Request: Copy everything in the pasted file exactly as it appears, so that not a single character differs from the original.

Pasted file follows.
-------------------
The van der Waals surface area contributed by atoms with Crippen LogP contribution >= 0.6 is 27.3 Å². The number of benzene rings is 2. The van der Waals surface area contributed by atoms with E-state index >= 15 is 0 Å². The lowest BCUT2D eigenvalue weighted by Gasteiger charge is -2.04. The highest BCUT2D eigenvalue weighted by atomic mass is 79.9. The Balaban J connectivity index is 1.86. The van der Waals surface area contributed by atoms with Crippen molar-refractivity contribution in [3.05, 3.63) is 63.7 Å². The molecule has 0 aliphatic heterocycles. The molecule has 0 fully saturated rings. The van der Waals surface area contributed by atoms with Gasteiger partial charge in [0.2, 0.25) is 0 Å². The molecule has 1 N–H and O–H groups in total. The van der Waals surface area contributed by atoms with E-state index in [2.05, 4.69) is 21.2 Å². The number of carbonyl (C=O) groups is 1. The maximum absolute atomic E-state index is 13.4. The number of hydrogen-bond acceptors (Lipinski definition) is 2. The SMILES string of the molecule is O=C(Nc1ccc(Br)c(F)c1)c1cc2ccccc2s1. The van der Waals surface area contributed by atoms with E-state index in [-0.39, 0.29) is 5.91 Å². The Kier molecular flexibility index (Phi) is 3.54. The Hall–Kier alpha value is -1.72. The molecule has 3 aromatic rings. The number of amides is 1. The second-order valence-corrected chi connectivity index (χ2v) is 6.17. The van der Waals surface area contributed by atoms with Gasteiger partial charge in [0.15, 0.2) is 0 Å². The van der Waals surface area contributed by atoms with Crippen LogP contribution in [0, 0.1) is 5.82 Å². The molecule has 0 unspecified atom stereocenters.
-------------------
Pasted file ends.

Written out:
The van der Waals surface area contributed by atoms with Crippen LogP contribution >= 0.6 is 27.3 Å². The number of benzene rings is 2. The van der Waals surface area contributed by atoms with E-state index >= 15 is 0 Å². The lowest BCUT2D eigenvalue weighted by Gasteiger charge is -2.04. The highest BCUT2D eigenvalue weighted by atomic mass is 79.9. The Balaban J connectivity index is 1.86. The van der Waals surface area contributed by atoms with Crippen molar-refractivity contribution in [3.05, 3.63) is 63.7 Å². The molecule has 0 aliphatic heterocycles. The molecule has 0 fully saturated rings. The van der Waals surface area contributed by atoms with Gasteiger partial charge in [0.2, 0.25) is 0 Å². The molecule has 1 N–H and O–H groups in total. The van der Waals surface area contributed by atoms with E-state index in [2.05, 4.69) is 21.2 Å². The number of carbonyl (C=O) groups is 1. The maximum absolute atomic E-state index is 13.4. The number of hydrogen-bond acceptors (Lipinski definition) is 2. The SMILES string of the molecule is O=C(Nc1ccc(Br)c(F)c1)c1cc2ccccc2s1. The van der Waals surface area contributed by atoms with E-state index in [-0.39, 0.29) is 5.91 Å². The Kier molecular flexibility index (Phi) is 3.54. The Hall–Kier alpha value is -1.72. The molecule has 3 aromatic rings. The number of amides is 1. The second-order valence-corrected chi connectivity index (χ2v) is 6.17. The van der Waals surface area contributed by atoms with Gasteiger partial charge in [0.15, 0.2) is 0 Å². The van der Waals surface area contributed by atoms with Crippen LogP contribution in [0, 0.1) is 5.82 Å². The molecule has 0 unspecified atom stereocenters.